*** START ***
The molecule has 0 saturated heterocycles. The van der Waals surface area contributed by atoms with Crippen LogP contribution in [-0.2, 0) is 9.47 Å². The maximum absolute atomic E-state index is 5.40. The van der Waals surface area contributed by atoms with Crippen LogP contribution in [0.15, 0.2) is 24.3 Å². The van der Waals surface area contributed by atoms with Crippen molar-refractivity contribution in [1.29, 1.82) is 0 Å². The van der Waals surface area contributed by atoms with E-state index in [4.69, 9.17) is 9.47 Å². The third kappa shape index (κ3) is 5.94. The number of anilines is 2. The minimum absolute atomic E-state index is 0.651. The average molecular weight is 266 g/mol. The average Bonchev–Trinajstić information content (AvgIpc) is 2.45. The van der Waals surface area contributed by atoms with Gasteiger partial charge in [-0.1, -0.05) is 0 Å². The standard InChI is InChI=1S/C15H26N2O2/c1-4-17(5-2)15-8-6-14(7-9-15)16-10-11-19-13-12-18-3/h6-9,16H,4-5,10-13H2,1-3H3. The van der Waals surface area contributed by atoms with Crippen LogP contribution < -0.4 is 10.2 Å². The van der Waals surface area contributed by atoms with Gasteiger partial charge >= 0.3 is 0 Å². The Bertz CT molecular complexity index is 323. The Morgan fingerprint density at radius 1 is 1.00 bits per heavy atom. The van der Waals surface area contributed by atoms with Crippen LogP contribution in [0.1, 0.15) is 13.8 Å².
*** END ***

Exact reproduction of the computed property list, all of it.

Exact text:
The molecule has 0 saturated heterocycles. The van der Waals surface area contributed by atoms with Crippen LogP contribution in [-0.2, 0) is 9.47 Å². The maximum absolute atomic E-state index is 5.40. The van der Waals surface area contributed by atoms with Crippen LogP contribution in [0.15, 0.2) is 24.3 Å². The van der Waals surface area contributed by atoms with Crippen molar-refractivity contribution in [1.29, 1.82) is 0 Å². The van der Waals surface area contributed by atoms with E-state index in [4.69, 9.17) is 9.47 Å². The third kappa shape index (κ3) is 5.94. The number of anilines is 2. The minimum absolute atomic E-state index is 0.651. The average molecular weight is 266 g/mol. The average Bonchev–Trinajstić information content (AvgIpc) is 2.45. The van der Waals surface area contributed by atoms with Gasteiger partial charge in [-0.1, -0.05) is 0 Å². The standard InChI is InChI=1S/C15H26N2O2/c1-4-17(5-2)15-8-6-14(7-9-15)16-10-11-19-13-12-18-3/h6-9,16H,4-5,10-13H2,1-3H3. The van der Waals surface area contributed by atoms with Crippen LogP contribution < -0.4 is 10.2 Å². The van der Waals surface area contributed by atoms with Gasteiger partial charge >= 0.3 is 0 Å². The Bertz CT molecular complexity index is 323. The Morgan fingerprint density at radius 1 is 1.00 bits per heavy atom. The van der Waals surface area contributed by atoms with Crippen LogP contribution in [0.1, 0.15) is 13.8 Å².